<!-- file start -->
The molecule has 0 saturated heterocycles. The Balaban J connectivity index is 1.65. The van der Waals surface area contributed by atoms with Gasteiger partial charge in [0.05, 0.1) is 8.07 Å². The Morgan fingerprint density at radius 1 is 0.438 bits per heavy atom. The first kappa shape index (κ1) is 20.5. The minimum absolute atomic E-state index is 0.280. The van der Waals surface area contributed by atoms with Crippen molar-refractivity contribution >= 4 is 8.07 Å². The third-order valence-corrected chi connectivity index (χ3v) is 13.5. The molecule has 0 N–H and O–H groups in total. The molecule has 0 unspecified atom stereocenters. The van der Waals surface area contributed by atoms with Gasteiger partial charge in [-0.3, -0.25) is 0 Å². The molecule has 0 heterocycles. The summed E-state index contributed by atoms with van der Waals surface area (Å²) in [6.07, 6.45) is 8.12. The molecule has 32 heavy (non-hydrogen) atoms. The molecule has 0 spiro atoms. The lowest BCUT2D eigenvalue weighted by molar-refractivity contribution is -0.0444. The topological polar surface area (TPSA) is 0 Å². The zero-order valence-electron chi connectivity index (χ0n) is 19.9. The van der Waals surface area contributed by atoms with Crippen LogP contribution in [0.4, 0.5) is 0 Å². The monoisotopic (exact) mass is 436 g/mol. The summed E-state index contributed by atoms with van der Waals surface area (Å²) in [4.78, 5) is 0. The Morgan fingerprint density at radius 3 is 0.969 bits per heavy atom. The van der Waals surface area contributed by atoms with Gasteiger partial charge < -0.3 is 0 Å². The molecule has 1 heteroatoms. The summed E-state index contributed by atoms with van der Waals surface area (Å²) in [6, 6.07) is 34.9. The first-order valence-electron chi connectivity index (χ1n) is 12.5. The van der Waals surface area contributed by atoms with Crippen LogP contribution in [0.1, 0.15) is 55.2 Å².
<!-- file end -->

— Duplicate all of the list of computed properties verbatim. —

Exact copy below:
The molecule has 0 saturated heterocycles. The Balaban J connectivity index is 1.65. The van der Waals surface area contributed by atoms with Gasteiger partial charge in [0.05, 0.1) is 8.07 Å². The Morgan fingerprint density at radius 1 is 0.438 bits per heavy atom. The first kappa shape index (κ1) is 20.5. The minimum absolute atomic E-state index is 0.280. The van der Waals surface area contributed by atoms with Crippen molar-refractivity contribution >= 4 is 8.07 Å². The third-order valence-corrected chi connectivity index (χ3v) is 13.5. The molecule has 0 N–H and O–H groups in total. The molecule has 0 unspecified atom stereocenters. The van der Waals surface area contributed by atoms with Gasteiger partial charge in [-0.3, -0.25) is 0 Å². The molecule has 0 heterocycles. The summed E-state index contributed by atoms with van der Waals surface area (Å²) in [6.07, 6.45) is 8.12. The molecule has 32 heavy (non-hydrogen) atoms. The molecule has 0 spiro atoms. The lowest BCUT2D eigenvalue weighted by molar-refractivity contribution is -0.0444. The topological polar surface area (TPSA) is 0 Å². The zero-order valence-electron chi connectivity index (χ0n) is 19.9. The van der Waals surface area contributed by atoms with Crippen LogP contribution in [0.4, 0.5) is 0 Å². The monoisotopic (exact) mass is 436 g/mol. The summed E-state index contributed by atoms with van der Waals surface area (Å²) in [4.78, 5) is 0. The Morgan fingerprint density at radius 3 is 0.969 bits per heavy atom. The van der Waals surface area contributed by atoms with Gasteiger partial charge < -0.3 is 0 Å². The molecule has 1 heteroatoms. The summed E-state index contributed by atoms with van der Waals surface area (Å²) in [6, 6.07) is 34.9. The first-order valence-electron chi connectivity index (χ1n) is 12.5. The van der Waals surface area contributed by atoms with Crippen LogP contribution in [0.1, 0.15) is 55.2 Å².